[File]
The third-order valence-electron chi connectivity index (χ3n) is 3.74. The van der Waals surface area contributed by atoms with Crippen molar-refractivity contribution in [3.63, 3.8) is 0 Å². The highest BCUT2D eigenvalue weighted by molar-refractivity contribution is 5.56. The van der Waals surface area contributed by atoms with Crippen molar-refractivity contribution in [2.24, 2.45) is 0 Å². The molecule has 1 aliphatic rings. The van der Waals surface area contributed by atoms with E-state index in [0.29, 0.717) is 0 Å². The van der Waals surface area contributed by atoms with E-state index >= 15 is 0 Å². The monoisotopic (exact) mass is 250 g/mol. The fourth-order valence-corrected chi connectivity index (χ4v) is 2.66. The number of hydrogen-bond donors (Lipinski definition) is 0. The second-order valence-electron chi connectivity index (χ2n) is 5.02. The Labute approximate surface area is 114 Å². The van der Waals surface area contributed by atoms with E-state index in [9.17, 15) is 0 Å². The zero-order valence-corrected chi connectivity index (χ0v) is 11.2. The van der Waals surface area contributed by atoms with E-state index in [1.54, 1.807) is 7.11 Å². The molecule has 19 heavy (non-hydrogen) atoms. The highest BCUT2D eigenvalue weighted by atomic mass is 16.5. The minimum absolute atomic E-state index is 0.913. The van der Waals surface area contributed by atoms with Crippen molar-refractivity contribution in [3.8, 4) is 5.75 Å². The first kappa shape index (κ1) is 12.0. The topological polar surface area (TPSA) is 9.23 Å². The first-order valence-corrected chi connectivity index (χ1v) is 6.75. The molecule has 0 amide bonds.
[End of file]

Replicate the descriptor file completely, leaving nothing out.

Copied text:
The third-order valence-electron chi connectivity index (χ3n) is 3.74. The van der Waals surface area contributed by atoms with Crippen molar-refractivity contribution in [3.63, 3.8) is 0 Å². The highest BCUT2D eigenvalue weighted by molar-refractivity contribution is 5.56. The van der Waals surface area contributed by atoms with Crippen molar-refractivity contribution in [2.24, 2.45) is 0 Å². The molecule has 1 aliphatic rings. The van der Waals surface area contributed by atoms with E-state index in [0.29, 0.717) is 0 Å². The van der Waals surface area contributed by atoms with E-state index >= 15 is 0 Å². The monoisotopic (exact) mass is 250 g/mol. The fourth-order valence-corrected chi connectivity index (χ4v) is 2.66. The number of hydrogen-bond donors (Lipinski definition) is 0. The second-order valence-electron chi connectivity index (χ2n) is 5.02. The Labute approximate surface area is 114 Å². The van der Waals surface area contributed by atoms with E-state index in [9.17, 15) is 0 Å². The zero-order valence-corrected chi connectivity index (χ0v) is 11.2. The van der Waals surface area contributed by atoms with E-state index in [1.54, 1.807) is 7.11 Å². The molecule has 19 heavy (non-hydrogen) atoms. The highest BCUT2D eigenvalue weighted by atomic mass is 16.5. The minimum absolute atomic E-state index is 0.913. The van der Waals surface area contributed by atoms with Crippen molar-refractivity contribution in [3.8, 4) is 5.75 Å². The first kappa shape index (κ1) is 12.0. The topological polar surface area (TPSA) is 9.23 Å². The first-order valence-corrected chi connectivity index (χ1v) is 6.75. The molecule has 0 amide bonds.